No smoke without you, my fire.
After you left,
your cigarette glowed on in my ashtray
and sent up a long thread of such quiet grey
I smiled to wonder who would believe its signal
of so much love. One cigarette
in the non-smoker's tray.
As the last spire
trembles up, a sudden draught
blows it winding into my face.
Is it smell, is it taste?
You are here again, and I am drunk on your tobacco lips.
Out with the light.
Let the smoke lie back in the dark.
Till I hear the very ash
sigh down among the flowers of brass
I'll breathe, and long past midnight, your last kiss.
Edwin Morgan's Other Poems
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Comments about this poem (One Cigarette by Edwin Morgan )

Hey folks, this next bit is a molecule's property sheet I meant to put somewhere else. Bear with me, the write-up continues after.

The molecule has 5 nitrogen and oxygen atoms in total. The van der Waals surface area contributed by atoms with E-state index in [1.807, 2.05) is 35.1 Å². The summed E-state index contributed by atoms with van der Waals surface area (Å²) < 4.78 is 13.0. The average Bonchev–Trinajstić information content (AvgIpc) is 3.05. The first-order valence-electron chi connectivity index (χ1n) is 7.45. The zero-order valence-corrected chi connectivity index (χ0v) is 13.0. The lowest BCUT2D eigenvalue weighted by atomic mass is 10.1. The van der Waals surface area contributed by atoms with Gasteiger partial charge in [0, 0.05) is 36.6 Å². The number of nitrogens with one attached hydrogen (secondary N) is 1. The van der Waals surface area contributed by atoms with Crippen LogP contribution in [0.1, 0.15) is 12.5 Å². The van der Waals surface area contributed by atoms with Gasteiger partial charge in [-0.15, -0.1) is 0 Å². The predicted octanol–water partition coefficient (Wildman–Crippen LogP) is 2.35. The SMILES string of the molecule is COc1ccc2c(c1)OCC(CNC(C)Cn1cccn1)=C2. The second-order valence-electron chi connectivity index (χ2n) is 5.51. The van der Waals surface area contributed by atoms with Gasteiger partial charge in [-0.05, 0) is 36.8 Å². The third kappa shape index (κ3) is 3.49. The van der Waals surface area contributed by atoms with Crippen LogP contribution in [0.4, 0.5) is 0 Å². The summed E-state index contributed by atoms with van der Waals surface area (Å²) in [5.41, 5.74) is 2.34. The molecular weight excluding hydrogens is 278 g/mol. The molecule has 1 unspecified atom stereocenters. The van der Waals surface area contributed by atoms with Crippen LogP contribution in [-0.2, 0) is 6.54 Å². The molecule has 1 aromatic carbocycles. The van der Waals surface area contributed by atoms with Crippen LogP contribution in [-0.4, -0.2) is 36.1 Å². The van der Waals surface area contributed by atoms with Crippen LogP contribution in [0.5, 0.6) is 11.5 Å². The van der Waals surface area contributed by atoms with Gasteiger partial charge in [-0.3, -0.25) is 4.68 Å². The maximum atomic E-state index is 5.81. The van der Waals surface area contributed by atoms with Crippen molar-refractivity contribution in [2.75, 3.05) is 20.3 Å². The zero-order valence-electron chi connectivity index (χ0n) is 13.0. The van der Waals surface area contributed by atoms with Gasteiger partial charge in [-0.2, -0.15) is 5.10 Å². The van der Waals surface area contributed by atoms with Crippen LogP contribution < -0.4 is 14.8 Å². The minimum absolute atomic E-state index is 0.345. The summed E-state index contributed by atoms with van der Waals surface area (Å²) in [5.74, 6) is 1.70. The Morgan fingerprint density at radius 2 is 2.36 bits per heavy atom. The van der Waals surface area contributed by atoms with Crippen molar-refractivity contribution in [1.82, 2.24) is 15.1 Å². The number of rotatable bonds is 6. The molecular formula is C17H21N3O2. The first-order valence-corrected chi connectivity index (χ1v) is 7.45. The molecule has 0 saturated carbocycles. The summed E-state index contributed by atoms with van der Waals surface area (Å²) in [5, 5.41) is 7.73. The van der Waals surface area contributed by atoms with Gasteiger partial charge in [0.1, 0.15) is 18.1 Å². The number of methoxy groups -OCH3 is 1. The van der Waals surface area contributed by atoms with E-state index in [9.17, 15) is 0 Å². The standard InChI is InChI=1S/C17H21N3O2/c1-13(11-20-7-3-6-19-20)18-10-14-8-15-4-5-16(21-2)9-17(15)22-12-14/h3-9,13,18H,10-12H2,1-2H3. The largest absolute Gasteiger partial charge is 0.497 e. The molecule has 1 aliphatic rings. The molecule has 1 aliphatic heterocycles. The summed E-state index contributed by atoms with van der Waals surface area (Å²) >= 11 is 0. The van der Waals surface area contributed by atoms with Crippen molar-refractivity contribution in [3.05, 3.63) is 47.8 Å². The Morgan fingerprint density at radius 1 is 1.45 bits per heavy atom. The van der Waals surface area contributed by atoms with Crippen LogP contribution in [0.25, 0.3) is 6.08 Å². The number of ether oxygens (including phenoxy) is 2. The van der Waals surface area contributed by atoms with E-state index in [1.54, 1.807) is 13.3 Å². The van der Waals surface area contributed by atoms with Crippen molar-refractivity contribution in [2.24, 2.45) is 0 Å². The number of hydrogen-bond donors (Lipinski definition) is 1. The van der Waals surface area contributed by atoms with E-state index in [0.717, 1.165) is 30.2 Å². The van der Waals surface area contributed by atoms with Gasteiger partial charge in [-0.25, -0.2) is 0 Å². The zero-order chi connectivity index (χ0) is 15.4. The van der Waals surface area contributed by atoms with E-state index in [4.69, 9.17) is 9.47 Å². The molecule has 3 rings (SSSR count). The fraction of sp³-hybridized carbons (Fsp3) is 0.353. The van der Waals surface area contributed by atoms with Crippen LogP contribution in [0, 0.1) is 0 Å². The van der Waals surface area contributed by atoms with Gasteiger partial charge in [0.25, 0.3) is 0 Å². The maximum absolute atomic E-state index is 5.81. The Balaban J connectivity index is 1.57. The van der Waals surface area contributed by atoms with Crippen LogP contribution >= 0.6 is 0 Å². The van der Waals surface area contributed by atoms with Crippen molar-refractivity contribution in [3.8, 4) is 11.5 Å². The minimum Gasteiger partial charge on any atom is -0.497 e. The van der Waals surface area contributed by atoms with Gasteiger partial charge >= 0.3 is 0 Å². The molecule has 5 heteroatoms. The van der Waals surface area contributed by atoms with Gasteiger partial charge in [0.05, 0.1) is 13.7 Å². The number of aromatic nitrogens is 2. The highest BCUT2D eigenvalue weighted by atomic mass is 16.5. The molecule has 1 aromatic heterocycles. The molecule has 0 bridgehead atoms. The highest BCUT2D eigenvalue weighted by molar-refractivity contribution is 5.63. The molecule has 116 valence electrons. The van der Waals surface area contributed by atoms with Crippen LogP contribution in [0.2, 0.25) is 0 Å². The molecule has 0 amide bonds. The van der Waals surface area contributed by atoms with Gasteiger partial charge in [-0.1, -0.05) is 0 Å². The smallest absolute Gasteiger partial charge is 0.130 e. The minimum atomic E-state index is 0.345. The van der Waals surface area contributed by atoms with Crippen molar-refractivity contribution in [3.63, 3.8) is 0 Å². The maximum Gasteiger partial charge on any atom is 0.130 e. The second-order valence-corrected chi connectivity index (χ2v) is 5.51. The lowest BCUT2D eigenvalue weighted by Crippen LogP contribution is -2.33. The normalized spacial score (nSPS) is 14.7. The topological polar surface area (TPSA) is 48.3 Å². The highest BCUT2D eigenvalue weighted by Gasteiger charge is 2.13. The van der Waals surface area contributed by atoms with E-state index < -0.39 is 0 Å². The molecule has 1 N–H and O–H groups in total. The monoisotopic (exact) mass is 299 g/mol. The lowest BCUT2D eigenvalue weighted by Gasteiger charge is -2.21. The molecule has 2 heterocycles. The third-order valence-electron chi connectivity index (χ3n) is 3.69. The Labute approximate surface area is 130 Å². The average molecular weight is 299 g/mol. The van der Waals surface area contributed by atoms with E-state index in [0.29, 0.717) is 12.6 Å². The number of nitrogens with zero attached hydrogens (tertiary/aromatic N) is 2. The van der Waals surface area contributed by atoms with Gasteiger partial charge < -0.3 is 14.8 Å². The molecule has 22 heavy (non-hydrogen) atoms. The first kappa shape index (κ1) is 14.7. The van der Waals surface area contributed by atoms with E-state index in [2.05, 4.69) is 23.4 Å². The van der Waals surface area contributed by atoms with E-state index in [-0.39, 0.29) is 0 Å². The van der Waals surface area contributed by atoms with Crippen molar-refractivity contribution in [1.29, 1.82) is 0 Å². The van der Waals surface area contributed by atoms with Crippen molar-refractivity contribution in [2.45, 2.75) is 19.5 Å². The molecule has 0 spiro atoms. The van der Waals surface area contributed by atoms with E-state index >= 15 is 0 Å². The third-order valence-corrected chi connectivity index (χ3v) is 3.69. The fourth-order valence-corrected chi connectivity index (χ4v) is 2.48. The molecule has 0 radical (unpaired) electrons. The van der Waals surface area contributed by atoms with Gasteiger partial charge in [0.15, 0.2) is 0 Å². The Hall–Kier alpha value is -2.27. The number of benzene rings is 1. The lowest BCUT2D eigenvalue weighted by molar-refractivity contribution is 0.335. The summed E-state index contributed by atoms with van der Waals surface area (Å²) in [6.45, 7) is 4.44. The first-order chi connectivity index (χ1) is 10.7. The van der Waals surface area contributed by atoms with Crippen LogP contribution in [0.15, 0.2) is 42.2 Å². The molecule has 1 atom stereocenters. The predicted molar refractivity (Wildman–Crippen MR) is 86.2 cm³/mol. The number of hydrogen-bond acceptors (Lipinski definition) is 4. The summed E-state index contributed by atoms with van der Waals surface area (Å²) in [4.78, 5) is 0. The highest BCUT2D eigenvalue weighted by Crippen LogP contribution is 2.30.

(March 26, 1874 – January 29, 1963)
(1 February 1902 – 22 May 1967)
(4 April 1928 - 28 May 2014)
(10 December 1830 – 15 May 1886)
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(19 January 1809 - 7 October 1849)
(12 July 1904 – 23 September 1973)
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(13 June 1865 – 28 January 1939)
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(31 May 1819 - 26 March 1892)
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